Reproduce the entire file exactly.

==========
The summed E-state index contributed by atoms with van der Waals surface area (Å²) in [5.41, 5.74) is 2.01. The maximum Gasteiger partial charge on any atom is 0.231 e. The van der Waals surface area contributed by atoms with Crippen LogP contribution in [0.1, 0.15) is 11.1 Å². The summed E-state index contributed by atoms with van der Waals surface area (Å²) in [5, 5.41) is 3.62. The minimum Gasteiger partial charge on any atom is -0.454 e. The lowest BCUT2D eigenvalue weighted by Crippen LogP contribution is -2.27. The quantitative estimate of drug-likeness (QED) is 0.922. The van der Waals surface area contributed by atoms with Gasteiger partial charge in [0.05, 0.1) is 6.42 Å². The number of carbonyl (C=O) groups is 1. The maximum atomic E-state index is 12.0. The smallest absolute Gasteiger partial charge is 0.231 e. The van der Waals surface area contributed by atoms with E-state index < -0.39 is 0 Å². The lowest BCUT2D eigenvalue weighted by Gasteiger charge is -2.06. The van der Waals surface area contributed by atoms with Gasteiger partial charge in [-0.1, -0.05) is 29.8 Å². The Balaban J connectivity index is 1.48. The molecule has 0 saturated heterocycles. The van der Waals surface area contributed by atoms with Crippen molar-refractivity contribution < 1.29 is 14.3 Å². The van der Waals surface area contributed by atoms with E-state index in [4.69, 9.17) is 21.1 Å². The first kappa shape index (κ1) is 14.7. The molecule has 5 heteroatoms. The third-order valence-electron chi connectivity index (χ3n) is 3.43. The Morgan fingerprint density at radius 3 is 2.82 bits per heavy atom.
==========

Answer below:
The summed E-state index contributed by atoms with van der Waals surface area (Å²) in [5.41, 5.74) is 2.01. The maximum Gasteiger partial charge on any atom is 0.231 e. The van der Waals surface area contributed by atoms with Crippen LogP contribution in [0.1, 0.15) is 11.1 Å². The summed E-state index contributed by atoms with van der Waals surface area (Å²) in [5, 5.41) is 3.62. The minimum Gasteiger partial charge on any atom is -0.454 e. The lowest BCUT2D eigenvalue weighted by Crippen LogP contribution is -2.27. The quantitative estimate of drug-likeness (QED) is 0.922. The van der Waals surface area contributed by atoms with Gasteiger partial charge in [0.05, 0.1) is 6.42 Å². The number of carbonyl (C=O) groups is 1. The maximum atomic E-state index is 12.0. The smallest absolute Gasteiger partial charge is 0.231 e. The van der Waals surface area contributed by atoms with E-state index < -0.39 is 0 Å². The lowest BCUT2D eigenvalue weighted by Gasteiger charge is -2.06. The van der Waals surface area contributed by atoms with Gasteiger partial charge in [-0.1, -0.05) is 29.8 Å². The Balaban J connectivity index is 1.48. The molecule has 0 saturated heterocycles. The van der Waals surface area contributed by atoms with Crippen molar-refractivity contribution < 1.29 is 14.3 Å². The van der Waals surface area contributed by atoms with E-state index in [4.69, 9.17) is 21.1 Å². The first kappa shape index (κ1) is 14.7. The molecule has 5 heteroatoms. The third-order valence-electron chi connectivity index (χ3n) is 3.43. The Morgan fingerprint density at radius 3 is 2.82 bits per heavy atom.